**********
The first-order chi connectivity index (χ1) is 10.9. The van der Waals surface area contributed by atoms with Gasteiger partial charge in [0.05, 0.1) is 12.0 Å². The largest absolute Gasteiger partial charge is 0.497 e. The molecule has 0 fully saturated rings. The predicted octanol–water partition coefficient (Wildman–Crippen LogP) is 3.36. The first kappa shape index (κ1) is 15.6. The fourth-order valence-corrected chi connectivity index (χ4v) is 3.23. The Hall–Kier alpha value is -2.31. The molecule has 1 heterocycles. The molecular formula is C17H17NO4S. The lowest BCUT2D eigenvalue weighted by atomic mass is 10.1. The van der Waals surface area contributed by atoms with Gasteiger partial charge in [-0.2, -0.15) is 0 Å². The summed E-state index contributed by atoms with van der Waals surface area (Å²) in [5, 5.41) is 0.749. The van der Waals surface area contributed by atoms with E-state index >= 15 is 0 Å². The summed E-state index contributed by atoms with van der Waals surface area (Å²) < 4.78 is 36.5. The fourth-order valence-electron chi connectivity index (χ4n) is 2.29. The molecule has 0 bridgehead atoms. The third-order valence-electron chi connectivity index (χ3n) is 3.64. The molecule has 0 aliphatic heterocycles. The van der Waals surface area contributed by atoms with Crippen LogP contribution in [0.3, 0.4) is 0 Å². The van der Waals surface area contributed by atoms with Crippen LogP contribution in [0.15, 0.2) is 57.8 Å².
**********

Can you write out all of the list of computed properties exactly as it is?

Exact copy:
The first-order chi connectivity index (χ1) is 10.9. The van der Waals surface area contributed by atoms with Gasteiger partial charge in [0.05, 0.1) is 12.0 Å². The largest absolute Gasteiger partial charge is 0.497 e. The molecule has 0 fully saturated rings. The predicted octanol–water partition coefficient (Wildman–Crippen LogP) is 3.36. The first kappa shape index (κ1) is 15.6. The fourth-order valence-corrected chi connectivity index (χ4v) is 3.23. The Hall–Kier alpha value is -2.31. The molecule has 1 heterocycles. The molecular formula is C17H17NO4S. The lowest BCUT2D eigenvalue weighted by atomic mass is 10.1. The van der Waals surface area contributed by atoms with Gasteiger partial charge in [-0.2, -0.15) is 0 Å². The summed E-state index contributed by atoms with van der Waals surface area (Å²) in [5, 5.41) is 0.749. The van der Waals surface area contributed by atoms with E-state index >= 15 is 0 Å². The summed E-state index contributed by atoms with van der Waals surface area (Å²) < 4.78 is 36.5. The fourth-order valence-electron chi connectivity index (χ4n) is 2.29. The molecule has 0 bridgehead atoms. The third-order valence-electron chi connectivity index (χ3n) is 3.64. The molecule has 0 aliphatic heterocycles. The van der Waals surface area contributed by atoms with Crippen LogP contribution in [0.3, 0.4) is 0 Å². The van der Waals surface area contributed by atoms with Crippen LogP contribution in [0.15, 0.2) is 57.8 Å².